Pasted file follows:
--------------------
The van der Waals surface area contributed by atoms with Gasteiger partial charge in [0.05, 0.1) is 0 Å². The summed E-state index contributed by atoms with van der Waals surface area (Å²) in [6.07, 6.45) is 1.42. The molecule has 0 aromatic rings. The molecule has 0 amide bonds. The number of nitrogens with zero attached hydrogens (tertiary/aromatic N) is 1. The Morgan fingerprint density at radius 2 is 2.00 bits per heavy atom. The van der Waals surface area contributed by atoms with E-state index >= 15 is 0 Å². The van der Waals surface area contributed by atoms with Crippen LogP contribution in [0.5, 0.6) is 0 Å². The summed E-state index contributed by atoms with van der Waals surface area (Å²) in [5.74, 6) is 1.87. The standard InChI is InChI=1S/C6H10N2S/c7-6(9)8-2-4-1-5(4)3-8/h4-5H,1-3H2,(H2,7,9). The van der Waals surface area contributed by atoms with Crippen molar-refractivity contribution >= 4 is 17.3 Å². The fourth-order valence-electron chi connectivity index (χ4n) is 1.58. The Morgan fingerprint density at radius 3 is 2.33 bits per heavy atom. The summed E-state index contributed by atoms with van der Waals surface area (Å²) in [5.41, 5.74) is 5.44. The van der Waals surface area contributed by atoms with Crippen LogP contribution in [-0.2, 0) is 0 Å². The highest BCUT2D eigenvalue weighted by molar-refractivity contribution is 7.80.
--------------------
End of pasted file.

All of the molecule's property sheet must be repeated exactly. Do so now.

The van der Waals surface area contributed by atoms with Gasteiger partial charge in [0.05, 0.1) is 0 Å². The summed E-state index contributed by atoms with van der Waals surface area (Å²) in [6.07, 6.45) is 1.42. The molecule has 0 aromatic rings. The molecule has 0 amide bonds. The number of nitrogens with zero attached hydrogens (tertiary/aromatic N) is 1. The Morgan fingerprint density at radius 2 is 2.00 bits per heavy atom. The van der Waals surface area contributed by atoms with E-state index >= 15 is 0 Å². The van der Waals surface area contributed by atoms with Crippen LogP contribution in [0.5, 0.6) is 0 Å². The summed E-state index contributed by atoms with van der Waals surface area (Å²) in [5.74, 6) is 1.87. The standard InChI is InChI=1S/C6H10N2S/c7-6(9)8-2-4-1-5(4)3-8/h4-5H,1-3H2,(H2,7,9). The van der Waals surface area contributed by atoms with Crippen molar-refractivity contribution >= 4 is 17.3 Å². The fourth-order valence-electron chi connectivity index (χ4n) is 1.58. The Morgan fingerprint density at radius 3 is 2.33 bits per heavy atom. The summed E-state index contributed by atoms with van der Waals surface area (Å²) in [5.41, 5.74) is 5.44. The van der Waals surface area contributed by atoms with Crippen LogP contribution in [-0.2, 0) is 0 Å². The highest BCUT2D eigenvalue weighted by molar-refractivity contribution is 7.80.